2. Graham

        “There are Hunts in both parties and nothing between them”

        John – are you sure you spelt “_unts” correctly?

    2. Florence

      Nick, if you’re not a Labour supporter, then your opinion on the choice of leader is useless, and sterile. If you want Hunt to lead the party, then support the party and join it and have your say. Until then, please, no more stodge.

      1. Nick

        Florence i am not a labour supporter and never have been for the very good reason i’m looking for the real deal and not someone who is a good speaker.

        I vote others and always have done the past 40 years as i expect when voting that the person or party i’m voting for is up to my level and not beneath it

        I have known many mp’s over the years and apart from the likes of a few labour mp’s and liberal mp’s the vast majority are found wanting in many areas

        my youngest daughter who is a political researcher agrees with that most mp’s all they seam to wont to do is be social but without any sincerity running up hundreds of pounds of restaurant bills per week dragging her along for the ride

        It needs someone like myself to put forward a name of a person of honesty and integrity and that look the part in going forward

        As i have stated those that don’t vote or like myself vote for others are the majority and if we were forced to vote we would be calling the shots under a new political platform make no mistake about it

        The vast majority of people in this country are decent and they will not vote for rubbish they will at best vote for others like myself or not bother at all saying a load of rubbish or words to that effect and stay at home which is wrong they should vote for the others to prove the point of 15 million voters voting for the same thing

        what we have now is 11 million out of 45 million voters voting Conservative more like a dictatorship and if not now well on the way of becoming one

        I do not expect a solid labour supporter to support my take on who to vote for or who is best as that will never be determined in a blog that can only come about by a person who is sincere and when you see that person you will know it and vote accordingly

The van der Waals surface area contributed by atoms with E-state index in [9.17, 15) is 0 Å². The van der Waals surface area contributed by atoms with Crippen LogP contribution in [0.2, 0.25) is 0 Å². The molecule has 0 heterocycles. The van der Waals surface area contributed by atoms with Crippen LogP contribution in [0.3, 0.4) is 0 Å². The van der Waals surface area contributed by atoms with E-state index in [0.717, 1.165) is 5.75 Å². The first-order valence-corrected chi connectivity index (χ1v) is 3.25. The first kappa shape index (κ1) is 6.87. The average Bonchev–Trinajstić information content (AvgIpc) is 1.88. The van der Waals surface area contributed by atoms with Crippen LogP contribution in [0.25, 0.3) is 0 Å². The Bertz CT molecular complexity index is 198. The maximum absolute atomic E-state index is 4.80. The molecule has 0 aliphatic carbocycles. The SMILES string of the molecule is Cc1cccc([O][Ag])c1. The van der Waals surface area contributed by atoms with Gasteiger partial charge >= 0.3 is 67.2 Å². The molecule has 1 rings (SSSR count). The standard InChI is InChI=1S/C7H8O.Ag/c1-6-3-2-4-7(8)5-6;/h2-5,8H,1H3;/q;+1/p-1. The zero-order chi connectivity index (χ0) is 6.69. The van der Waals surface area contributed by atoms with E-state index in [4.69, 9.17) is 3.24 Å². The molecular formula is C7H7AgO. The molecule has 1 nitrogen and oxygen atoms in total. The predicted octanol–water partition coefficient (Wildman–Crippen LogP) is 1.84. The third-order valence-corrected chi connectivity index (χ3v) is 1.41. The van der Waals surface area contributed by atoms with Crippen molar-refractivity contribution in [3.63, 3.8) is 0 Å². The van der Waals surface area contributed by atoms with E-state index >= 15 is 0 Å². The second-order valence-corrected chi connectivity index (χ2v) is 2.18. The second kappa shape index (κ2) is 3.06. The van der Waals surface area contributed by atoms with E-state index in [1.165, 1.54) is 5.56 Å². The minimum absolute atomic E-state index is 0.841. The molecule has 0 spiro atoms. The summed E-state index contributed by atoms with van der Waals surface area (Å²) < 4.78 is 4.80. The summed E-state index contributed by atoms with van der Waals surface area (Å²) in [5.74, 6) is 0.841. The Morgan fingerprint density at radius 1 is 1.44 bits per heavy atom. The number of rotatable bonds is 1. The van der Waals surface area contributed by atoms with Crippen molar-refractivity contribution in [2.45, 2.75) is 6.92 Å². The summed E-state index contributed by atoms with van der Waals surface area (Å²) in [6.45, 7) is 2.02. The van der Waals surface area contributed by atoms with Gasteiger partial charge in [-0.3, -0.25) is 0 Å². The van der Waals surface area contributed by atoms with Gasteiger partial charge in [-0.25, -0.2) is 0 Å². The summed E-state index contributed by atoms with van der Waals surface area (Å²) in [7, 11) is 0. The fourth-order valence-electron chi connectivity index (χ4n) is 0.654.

As for myself i live in hope but i can assure you it’s not Chuka Umunna / Liz Kendall with 5 years of experiences or Yvette cooper to much excess baggage

        However i do like the profile of Luciana Berger and have asked her to put her hat in the ring

        It might well be that the labour party will die completely if the next leader is of the wrong choice so it would be very wize to hold out for a few months

        Harriet Harman will fill in nicely for the time being

  3. laurajane1955

    Yes I agree with you totally. Also I would love to get back to the time when the Labour Party really supported the working man. In other words somebody a lot more left of centre than we’ve had for a long time. Otherwise, Left Unity here I come!

      1. laurajane1955

        Thanks Florence but I really feel the party is going too far right for my liking. I want a party that goes far left! x

  4. chriskitcher

    In fact the whole of the recently demised shadow cabinet should be excluded from standing. Simplistically they are the ones that should have stood up to the direction the party took and are responsible for the mess.

    1. Mike Sivier Post author

      How is he going to challenge the Conservatives, when he agrees with most of the things they say and do?

      1. Spat

        Provide a balanced and constructive case. What are his strengths and his weaknesses? Weigh them on an objective scale. Do the same for all the other candidates. They have all worked for the Labour Party over the years. Chuka has worked hard, tirelessly and with all loyalty. He deserves credit not a backlash which could further alienate some loyal Labour voters. What you have done in your article is to simple empower the Tories! Don’t simply do what the Tories do – character assassination!

      2. Mike Sivier Post author

        No, I haven’t done anything to empower the Tories. If you want Tory empowerment, give Chuka the big job. He’ll do more for their cause – by trying to emulate it – than David Cameron could.

  5. azumahcarol

    What I think would be a disaster for Labour – not just the party – but the movement, is the inability to have a robust discussion without it resulting in major splits and schisms. Blairite neoliberalism would not be my first choice. What I want is a Labour leader who can generate the credibility and popularity to win. He has to appeal broadly to those of us on the left and those on the right. But actually id rather Blairite neoliberalism that a Tory win in 2020. The next five years are going to be tough enough. Chaka used to be a DJ. He doesn’t have a great deal of passion – or charisma. But I wouldn’t rule him out. And if he wins, I’ll support him.